The Kiwis cross the ice crack:
IPB Image

When we got to Pony Lake, we grabbed the coolers for the ice cores and headed over the ridge to the lake.  I stopped to take pictures of a crack that is forming along the boundary between the land here and the sea ice.  A black flag means a possible dangerous area, take precautions. 
IPB Image

While I lay on the ground taking pictures along the crack, a large black form crossed in front of my viewfinder.  I jumped up in surprise to find two Adelie penguins scooting along the ice toward me on their stomachs.  I’ve never seen them on this side of the ridge!  We hung out for awhile and they discussed the large red Pisten Bully and how to get back over the ridge to the lake.  Then I excused myself to run and catch up with the rest of the team.
Where the heck are we?:
IPB Image

Let's go...
IPB Image

Well, the wall I built to keep the snow out of our pit worked a bit too well in the last storm.  A huge sand dune-like drift had formed behind the wall and all the way into the pit, filling it almost completely.  > The monster snow drift:
IPB Image

Unfortunately, it is NOT nice, soft fluffy snow, but hard crusted pack snow that would have to be cut into blocks again.  We are giving up on the pit as it has actually now added to the depth of snow on the lake.  The wind blew so hard it carved and evaporated the ice blocks in the wall into fantastical shapes. 
IPB Image

The wind was not blowing too hard today, so we decided to core from the green patch of ice closer to the rookery.  Remember that we can’t use any power tools, so all of the coring must be done by human power.  And it certainly takes power.  Although it was a good workout, I think my arms and back will be sore for a few days.  When hand coring, you must first push down hard on the corer to get it to “bite” into the surface of the ice as you begin to turn it with the handles.  Then, you turn it down into the ice, a half turn at a time. 
Chris demonstrates the half twist:
IPB Image

It is approximately a meter long and 4 inches in diameter.  If the blades are sharp, it goes fairly easy. If not, you have to change them out.  Once it is down, you attach an extender bar to the top and continue.  When you feel the bottom of the lake, the core is ready to be pulled out. 
> Halfway there:
IPB Image

Now you must do a squat, hook your arms under the handles of the corer, and pull up as hard as you can to bring up the core.  Hopefully, it doesn’t slide out as you pull, because then you have to reach down the core hole and try to grab it.  And oh yeah, it really stinks, too.  You can smell the malodorous gases rise up when you get down to the layer of bacteria and algae that have been fermenting all winter.  I’ve never smelled anything quite like it.  And oh yeah, the green muck gets all over your clothes as you try to get the core into a long thin plastic bag to take back to the lab.
IPB Image

> A view down the ice hole:
IPB Image

Chris had brought along some high-powered satellite-connected GPS equipment and will map out the lakeshore as best as he can, estimating where it is under all of the snow.
IPB Image

The Adelie penguins in this rookery, about 2000 nesting pairs, walk approximately 70 kilometers (how many miles is that?  A 10 K race is about 6.2 miles) to get to this rookery.  Most of the females have now gone back to the ocean to catch fish, leaving the males to guard the eggs until they return.  There were a lot of penguins walking around and coming over to see what we were doing, so we are not sure why they aren’t sitting on the nests. Perhaps they have lost their eggs to the skuas already and don’t have anything to do.  Many of them came down to the fresh snow and rolled around and “splashed” in it and scooped it up with their beaks, looking like regular birds in a birdbath.  It was pretty cute.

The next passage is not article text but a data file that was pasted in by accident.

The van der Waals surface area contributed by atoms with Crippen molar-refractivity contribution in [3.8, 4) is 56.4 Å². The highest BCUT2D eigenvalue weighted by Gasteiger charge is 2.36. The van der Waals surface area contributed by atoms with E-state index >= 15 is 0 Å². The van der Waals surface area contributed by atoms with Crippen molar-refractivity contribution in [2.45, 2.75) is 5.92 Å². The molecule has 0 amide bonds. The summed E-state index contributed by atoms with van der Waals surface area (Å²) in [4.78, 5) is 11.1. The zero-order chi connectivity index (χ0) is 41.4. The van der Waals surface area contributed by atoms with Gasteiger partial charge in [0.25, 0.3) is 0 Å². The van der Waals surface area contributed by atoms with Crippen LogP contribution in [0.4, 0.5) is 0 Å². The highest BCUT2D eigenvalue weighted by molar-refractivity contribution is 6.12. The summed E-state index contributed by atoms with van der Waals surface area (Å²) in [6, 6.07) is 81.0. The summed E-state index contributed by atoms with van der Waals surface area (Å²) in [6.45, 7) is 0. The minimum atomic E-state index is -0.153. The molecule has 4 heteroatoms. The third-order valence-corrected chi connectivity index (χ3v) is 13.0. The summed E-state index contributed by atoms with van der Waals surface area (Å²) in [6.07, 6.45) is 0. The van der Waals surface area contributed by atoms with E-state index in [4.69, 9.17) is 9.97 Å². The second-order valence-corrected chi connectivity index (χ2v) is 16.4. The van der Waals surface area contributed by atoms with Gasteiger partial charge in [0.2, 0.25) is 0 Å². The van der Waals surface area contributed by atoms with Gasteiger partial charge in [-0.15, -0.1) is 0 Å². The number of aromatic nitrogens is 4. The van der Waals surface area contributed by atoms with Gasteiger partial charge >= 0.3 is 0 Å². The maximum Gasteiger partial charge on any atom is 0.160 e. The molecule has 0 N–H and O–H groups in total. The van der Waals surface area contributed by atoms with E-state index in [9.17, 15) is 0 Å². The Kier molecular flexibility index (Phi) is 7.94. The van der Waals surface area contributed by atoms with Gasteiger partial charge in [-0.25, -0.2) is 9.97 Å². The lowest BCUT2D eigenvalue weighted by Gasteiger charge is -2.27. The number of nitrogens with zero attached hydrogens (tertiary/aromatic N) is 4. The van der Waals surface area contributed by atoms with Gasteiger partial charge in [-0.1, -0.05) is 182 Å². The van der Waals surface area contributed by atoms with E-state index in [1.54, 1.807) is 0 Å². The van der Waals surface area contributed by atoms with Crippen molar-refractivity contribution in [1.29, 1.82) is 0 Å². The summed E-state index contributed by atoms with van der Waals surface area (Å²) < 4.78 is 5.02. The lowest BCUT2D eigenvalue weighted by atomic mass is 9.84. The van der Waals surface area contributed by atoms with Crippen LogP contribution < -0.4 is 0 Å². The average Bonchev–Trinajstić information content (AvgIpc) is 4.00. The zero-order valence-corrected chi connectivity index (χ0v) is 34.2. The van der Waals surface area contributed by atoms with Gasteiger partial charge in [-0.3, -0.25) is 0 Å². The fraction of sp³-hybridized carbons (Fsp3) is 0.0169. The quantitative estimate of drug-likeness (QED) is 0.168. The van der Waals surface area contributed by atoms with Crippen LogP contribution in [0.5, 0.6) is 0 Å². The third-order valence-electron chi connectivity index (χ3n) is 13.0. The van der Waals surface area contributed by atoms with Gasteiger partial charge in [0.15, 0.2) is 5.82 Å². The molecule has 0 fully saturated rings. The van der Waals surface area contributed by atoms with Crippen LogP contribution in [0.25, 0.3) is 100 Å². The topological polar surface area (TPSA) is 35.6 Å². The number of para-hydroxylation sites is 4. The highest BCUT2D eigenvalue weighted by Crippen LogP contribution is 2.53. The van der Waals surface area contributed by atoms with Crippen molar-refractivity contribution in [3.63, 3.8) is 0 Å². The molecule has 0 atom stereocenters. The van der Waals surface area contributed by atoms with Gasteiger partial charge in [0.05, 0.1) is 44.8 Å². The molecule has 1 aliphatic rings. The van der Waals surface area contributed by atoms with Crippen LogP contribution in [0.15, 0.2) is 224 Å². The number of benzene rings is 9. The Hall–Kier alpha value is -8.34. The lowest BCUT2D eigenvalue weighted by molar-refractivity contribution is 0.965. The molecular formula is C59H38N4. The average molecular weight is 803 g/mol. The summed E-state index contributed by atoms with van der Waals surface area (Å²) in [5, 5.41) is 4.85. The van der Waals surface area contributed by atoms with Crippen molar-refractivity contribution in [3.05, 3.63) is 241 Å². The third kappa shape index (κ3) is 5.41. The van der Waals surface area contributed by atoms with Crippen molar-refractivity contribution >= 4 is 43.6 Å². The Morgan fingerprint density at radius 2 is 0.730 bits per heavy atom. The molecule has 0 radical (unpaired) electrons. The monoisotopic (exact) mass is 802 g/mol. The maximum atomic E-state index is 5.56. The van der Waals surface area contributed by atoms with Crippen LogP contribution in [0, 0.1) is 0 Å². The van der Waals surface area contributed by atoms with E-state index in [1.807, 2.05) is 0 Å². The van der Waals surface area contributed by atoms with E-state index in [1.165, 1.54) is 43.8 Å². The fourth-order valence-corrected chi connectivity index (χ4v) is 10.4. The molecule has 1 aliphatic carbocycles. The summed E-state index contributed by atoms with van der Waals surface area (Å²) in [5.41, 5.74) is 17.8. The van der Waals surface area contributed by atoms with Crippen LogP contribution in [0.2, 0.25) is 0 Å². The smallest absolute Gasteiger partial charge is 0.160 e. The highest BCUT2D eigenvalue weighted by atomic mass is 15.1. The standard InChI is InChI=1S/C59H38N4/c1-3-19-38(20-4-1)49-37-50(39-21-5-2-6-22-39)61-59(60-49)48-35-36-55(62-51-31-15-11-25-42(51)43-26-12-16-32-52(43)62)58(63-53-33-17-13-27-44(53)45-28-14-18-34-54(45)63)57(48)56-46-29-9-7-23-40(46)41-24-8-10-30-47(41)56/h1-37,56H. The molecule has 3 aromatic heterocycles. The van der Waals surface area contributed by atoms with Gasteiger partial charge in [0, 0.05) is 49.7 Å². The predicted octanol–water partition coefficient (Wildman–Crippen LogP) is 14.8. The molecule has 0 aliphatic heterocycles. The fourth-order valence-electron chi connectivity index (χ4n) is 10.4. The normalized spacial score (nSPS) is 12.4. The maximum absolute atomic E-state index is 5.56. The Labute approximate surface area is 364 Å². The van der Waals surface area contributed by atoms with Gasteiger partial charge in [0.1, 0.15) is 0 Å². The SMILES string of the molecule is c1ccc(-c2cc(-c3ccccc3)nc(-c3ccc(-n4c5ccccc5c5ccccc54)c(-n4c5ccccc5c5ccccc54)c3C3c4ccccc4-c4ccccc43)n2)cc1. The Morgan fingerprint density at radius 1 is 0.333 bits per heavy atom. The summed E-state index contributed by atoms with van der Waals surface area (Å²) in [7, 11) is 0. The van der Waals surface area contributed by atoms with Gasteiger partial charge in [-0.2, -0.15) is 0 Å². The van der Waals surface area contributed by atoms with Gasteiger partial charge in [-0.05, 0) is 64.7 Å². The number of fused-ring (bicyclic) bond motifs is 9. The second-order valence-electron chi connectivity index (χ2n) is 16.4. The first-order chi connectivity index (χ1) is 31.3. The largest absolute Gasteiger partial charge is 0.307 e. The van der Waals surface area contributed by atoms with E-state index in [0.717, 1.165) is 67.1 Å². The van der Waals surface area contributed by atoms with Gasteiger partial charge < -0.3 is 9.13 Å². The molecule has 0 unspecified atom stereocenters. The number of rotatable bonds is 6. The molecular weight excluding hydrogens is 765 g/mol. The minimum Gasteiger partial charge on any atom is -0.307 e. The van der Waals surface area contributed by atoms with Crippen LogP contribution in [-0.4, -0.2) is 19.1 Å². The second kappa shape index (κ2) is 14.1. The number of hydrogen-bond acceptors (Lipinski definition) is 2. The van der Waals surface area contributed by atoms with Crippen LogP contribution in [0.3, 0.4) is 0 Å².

The person in the background is an Adelie penguin researcher:
IPB Image

Can you spot the Skua?
IPB Image

> Comparing a Skua to an Adelie:
IPB Image

Parting shot:  Everywhere that we had walked across the snow the last time we were here had a very interesting pattern on it.  It took me a few minutes to figure out what was going on.  Apparently, each time we had set a foot down, it compacted the snow under the boot enough so that the snow there was harder than the surrounding snow.  When the high winds came through during the storm, the harder snow under the footprint resisted blowing away, leaving a snow footstep about 6 inches higher than the snow around it.  Really bizarre looking! 
IPB Image

Did you know?
The lowest temperature ever recorded on Earth’s surface was -89.6 C (-129.1 F) at Russia’s Vostok Station in Antarctica on July 21, 1983 (mid-winter).  The highest temperature recorded in Antarctica was +15 C
(To convert to Fahrenheit, F = [(9/5)C + 32]).

Current Conditions at McMurdo Station
Very nice conditions today but with pretty strong winds.  For those of you from Southern California, it is kind of like a Santa Ana wind only about 100 degrees colder.  Another storm system may move in Tuesday.

Right now:
Wind out of the southeast at 12-18 knots
Clear, some high clouds
Pressure: 29.595 inHg
Temperature:  27 oF/ -3 oC with wind chill: 9 F/-13 C
Sunset:  February 20 at 1:38 am
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David Youngblood
post Dec 18 2005, 05:14 PM
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Thank you for the erosion pictures and the comparison of the skua to the penguin. The warmer weather after a storm seems to bring everyone's interest up.
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Guest
post Dec 19 2005, 04:29 PM
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I bet Wally would love to hike up the volcano and fined some select rocks...neat shots